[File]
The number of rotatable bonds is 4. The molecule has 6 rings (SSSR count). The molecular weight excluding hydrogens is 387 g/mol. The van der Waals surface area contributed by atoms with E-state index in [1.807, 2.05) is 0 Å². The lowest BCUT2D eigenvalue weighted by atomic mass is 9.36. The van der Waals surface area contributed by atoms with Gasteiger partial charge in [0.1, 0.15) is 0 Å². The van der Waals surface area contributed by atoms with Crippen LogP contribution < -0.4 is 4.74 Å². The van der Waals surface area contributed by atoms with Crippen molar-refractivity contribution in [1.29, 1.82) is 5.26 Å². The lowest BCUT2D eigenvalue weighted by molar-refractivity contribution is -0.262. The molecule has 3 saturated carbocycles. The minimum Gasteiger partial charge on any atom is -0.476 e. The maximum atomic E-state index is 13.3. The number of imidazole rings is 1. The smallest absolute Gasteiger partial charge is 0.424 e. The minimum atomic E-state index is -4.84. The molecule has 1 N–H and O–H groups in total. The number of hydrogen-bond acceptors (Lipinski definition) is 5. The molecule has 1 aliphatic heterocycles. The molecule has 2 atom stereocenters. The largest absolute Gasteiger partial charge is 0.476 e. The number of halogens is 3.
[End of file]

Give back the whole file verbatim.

The number of rotatable bonds is 4. The molecule has 6 rings (SSSR count). The molecular weight excluding hydrogens is 387 g/mol. The van der Waals surface area contributed by atoms with E-state index in [1.807, 2.05) is 0 Å². The lowest BCUT2D eigenvalue weighted by atomic mass is 9.36. The van der Waals surface area contributed by atoms with Gasteiger partial charge in [0.1, 0.15) is 0 Å². The van der Waals surface area contributed by atoms with Crippen LogP contribution < -0.4 is 4.74 Å². The van der Waals surface area contributed by atoms with Crippen molar-refractivity contribution in [1.29, 1.82) is 5.26 Å². The lowest BCUT2D eigenvalue weighted by molar-refractivity contribution is -0.262. The molecule has 3 saturated carbocycles. The minimum Gasteiger partial charge on any atom is -0.476 e. The maximum atomic E-state index is 13.3. The number of imidazole rings is 1. The smallest absolute Gasteiger partial charge is 0.424 e. The minimum atomic E-state index is -4.84. The molecule has 1 N–H and O–H groups in total. The number of hydrogen-bond acceptors (Lipinski definition) is 5. The molecule has 1 aliphatic heterocycles. The molecule has 2 atom stereocenters. The largest absolute Gasteiger partial charge is 0.476 e. The number of halogens is 3.